Do Empty-Nesters Need Life Insurance? Here's What Dave Ramsey Says

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  • You might think you don't need life insurance once you reach a certain age.
  • It's important to protect your loved ones at all stages of life.
  • You could change the type of policy you have as you get older.

Here's some information that could help you make the right call.

There are certain life events that might inspire you to apply for life insurance. Getting married, for example, could trigger that decision, especially if you have large expenses you're taking on jointly with a spouse, like a mortgage.

Similarly, having kids tends to inspire people to apply for life insurance. After all, if you're bringing children into the world who will be dependent on you for financial support, it stands to reason that you'd want to protect them to the best of your ability.

But what if you reach the point where your kids are grown and moving out, and you've yet to put a life insurance policy in place? Should you bother with life insurance at that point? If you ask financial guru Dave Ramsey, the answer is a resounding yes.

Empty-nesters need life insurance, too

If you've spent your life raising children, becoming an empty-nester could be an adjustment. But if you don't have life insurance at that point, it isn't too late to apply.

Quite the contrary -- while your kids may no longer be reliant on you for financial support, the same may not hold true for your spouse. And so it's important to put the right protection in place so your spouse isn't left in the lurch.

Let's imagine your kids have all moved out of your home and have thriving careers. You may, at that point, still have another 10 or 15 years left before you and your spouse are set to retire. During that time, you may have some aggressive goals -- pay off your mortgage, boost your IRA, and pump more money into your brokerage account to line up a nice stream of income for your senior years.

But what if you pass away suddenly? At that point, your spouse may not be in a position to pay off the mortgage on their own income, or to boost their IRA contributions.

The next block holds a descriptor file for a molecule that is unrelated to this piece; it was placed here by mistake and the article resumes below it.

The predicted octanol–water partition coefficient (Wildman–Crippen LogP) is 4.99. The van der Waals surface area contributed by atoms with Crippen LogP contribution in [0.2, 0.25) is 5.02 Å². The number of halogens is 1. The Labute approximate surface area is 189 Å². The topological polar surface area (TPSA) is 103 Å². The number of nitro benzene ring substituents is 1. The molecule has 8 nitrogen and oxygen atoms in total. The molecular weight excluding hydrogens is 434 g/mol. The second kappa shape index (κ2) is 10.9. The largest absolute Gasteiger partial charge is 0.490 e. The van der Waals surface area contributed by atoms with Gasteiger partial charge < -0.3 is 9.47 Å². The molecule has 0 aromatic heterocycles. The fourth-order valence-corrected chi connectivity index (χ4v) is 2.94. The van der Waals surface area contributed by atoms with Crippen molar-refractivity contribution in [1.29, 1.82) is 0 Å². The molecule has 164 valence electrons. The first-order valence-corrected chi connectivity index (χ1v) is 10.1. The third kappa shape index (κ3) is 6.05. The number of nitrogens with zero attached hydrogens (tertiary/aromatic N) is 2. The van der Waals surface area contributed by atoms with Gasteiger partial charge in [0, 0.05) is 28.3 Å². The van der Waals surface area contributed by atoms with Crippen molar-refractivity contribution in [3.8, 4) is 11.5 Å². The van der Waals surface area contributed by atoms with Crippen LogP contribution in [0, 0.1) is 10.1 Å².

The last thing you want to do, says Ramsey, is leave your surviving spouse in a financially insecure position in the years leading up to their retirement. And for that reason, life insurance makes sense.

What type of life insurance should you get when you're older?

If you and your spouse are in your 50s and your kids have moved out, you may want to consider a term life insurance policy with a large enough benefit to replace a few years of your income and pay off any debts you hold jointly with your spouse, like your mortgage. You may find that a 10-year policy will suffice in that regard. That way, you can protect your spouse until they're old enough to start collecting Social Security benefits and tapping an IRA without penalty.

This isn't to say that you can't go out and purchase whole life insurance. But the cost there could be prohibitive. And if you have other financial goals you're working toward, you don't want to tie up too much money in costly premiums.

No matter what type of insurance you choose, don't make the mistake of thinking you don't need coverage at all just because your kids have all left the nest. Not only might your spouse still need protection, but you never know when an adult child may need to move back home. The last thing you'd want is to leave that child in a tough spot financially by neglecting to put insurance in place.

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